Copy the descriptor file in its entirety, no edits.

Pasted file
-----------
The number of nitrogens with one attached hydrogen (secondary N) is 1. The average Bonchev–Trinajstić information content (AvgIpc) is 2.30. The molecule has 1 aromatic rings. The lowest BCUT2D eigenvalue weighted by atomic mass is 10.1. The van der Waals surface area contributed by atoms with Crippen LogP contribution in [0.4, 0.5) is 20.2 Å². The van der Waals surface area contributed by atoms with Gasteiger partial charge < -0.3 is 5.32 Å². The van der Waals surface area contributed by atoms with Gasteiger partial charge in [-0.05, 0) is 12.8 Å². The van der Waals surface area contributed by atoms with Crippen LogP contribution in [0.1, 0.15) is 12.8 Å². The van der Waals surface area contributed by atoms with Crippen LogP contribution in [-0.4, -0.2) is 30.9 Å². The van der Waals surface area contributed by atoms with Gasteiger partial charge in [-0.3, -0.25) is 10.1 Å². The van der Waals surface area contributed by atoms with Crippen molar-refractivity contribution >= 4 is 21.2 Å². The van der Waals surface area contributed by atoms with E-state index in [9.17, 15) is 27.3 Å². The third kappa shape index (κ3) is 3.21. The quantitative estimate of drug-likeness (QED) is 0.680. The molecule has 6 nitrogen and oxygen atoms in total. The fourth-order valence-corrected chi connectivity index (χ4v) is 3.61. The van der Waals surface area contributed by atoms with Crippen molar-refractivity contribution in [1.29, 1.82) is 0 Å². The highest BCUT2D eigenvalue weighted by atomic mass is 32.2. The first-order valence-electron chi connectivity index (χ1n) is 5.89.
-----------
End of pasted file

The number of nitrogens with one attached hydrogen (secondary N) is 1. The average Bonchev–Trinajstić information content (AvgIpc) is 2.30. The molecule has 1 aromatic rings. The lowest BCUT2D eigenvalue weighted by atomic mass is 10.1. The van der Waals surface area contributed by atoms with Crippen LogP contribution in [0.4, 0.5) is 20.2 Å². The van der Waals surface area contributed by atoms with Gasteiger partial charge < -0.3 is 5.32 Å². The van der Waals surface area contributed by atoms with Gasteiger partial charge in [-0.05, 0) is 12.8 Å². The van der Waals surface area contributed by atoms with Crippen LogP contribution in [0.1, 0.15) is 12.8 Å². The van der Waals surface area contributed by atoms with Crippen LogP contribution in [-0.4, -0.2) is 30.9 Å². The van der Waals surface area contributed by atoms with Gasteiger partial charge in [-0.3, -0.25) is 10.1 Å². The van der Waals surface area contributed by atoms with Crippen molar-refractivity contribution >= 4 is 21.2 Å². The van der Waals surface area contributed by atoms with E-state index in [9.17, 15) is 27.3 Å². The third kappa shape index (κ3) is 3.21. The quantitative estimate of drug-likeness (QED) is 0.680. The molecule has 6 nitrogen and oxygen atoms in total. The fourth-order valence-corrected chi connectivity index (χ4v) is 3.61. The van der Waals surface area contributed by atoms with Crippen molar-refractivity contribution in [1.29, 1.82) is 0 Å². The highest BCUT2D eigenvalue weighted by atomic mass is 32.2. The first-order valence-electron chi connectivity index (χ1n) is 5.89.